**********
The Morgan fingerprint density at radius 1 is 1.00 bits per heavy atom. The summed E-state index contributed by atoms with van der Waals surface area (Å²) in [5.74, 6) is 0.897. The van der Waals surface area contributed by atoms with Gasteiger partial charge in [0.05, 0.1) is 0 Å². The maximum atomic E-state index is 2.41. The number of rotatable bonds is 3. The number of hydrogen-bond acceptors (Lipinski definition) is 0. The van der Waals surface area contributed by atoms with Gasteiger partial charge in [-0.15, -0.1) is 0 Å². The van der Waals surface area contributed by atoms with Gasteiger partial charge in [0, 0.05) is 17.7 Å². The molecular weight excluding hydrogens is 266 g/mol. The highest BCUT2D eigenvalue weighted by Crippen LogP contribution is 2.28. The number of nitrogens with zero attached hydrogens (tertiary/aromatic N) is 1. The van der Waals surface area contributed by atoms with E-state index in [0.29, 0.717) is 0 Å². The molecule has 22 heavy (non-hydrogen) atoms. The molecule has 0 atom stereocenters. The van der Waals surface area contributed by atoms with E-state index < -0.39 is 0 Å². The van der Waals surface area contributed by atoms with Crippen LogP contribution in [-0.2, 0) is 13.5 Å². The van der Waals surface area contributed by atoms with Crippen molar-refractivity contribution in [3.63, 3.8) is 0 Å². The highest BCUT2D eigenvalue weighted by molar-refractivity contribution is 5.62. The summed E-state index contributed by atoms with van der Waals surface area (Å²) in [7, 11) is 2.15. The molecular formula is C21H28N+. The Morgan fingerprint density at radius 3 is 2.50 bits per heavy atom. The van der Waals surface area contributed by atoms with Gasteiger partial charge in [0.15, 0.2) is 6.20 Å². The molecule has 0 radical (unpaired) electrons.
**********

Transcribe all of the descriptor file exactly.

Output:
The Morgan fingerprint density at radius 1 is 1.00 bits per heavy atom. The summed E-state index contributed by atoms with van der Waals surface area (Å²) in [5.74, 6) is 0.897. The van der Waals surface area contributed by atoms with Gasteiger partial charge in [0.05, 0.1) is 0 Å². The maximum atomic E-state index is 2.41. The number of rotatable bonds is 3. The number of hydrogen-bond acceptors (Lipinski definition) is 0. The van der Waals surface area contributed by atoms with Gasteiger partial charge in [-0.15, -0.1) is 0 Å². The van der Waals surface area contributed by atoms with Gasteiger partial charge in [0, 0.05) is 17.7 Å². The molecular weight excluding hydrogens is 266 g/mol. The highest BCUT2D eigenvalue weighted by Crippen LogP contribution is 2.28. The number of nitrogens with zero attached hydrogens (tertiary/aromatic N) is 1. The van der Waals surface area contributed by atoms with E-state index in [0.29, 0.717) is 0 Å². The molecule has 22 heavy (non-hydrogen) atoms. The molecule has 0 atom stereocenters. The van der Waals surface area contributed by atoms with E-state index < -0.39 is 0 Å². The van der Waals surface area contributed by atoms with Crippen LogP contribution in [-0.2, 0) is 13.5 Å². The van der Waals surface area contributed by atoms with Crippen molar-refractivity contribution in [3.63, 3.8) is 0 Å². The highest BCUT2D eigenvalue weighted by molar-refractivity contribution is 5.62. The summed E-state index contributed by atoms with van der Waals surface area (Å²) in [7, 11) is 2.15. The molecular formula is C21H28N+. The Morgan fingerprint density at radius 3 is 2.50 bits per heavy atom. The van der Waals surface area contributed by atoms with Gasteiger partial charge in [0.15, 0.2) is 6.20 Å². The molecule has 0 radical (unpaired) electrons.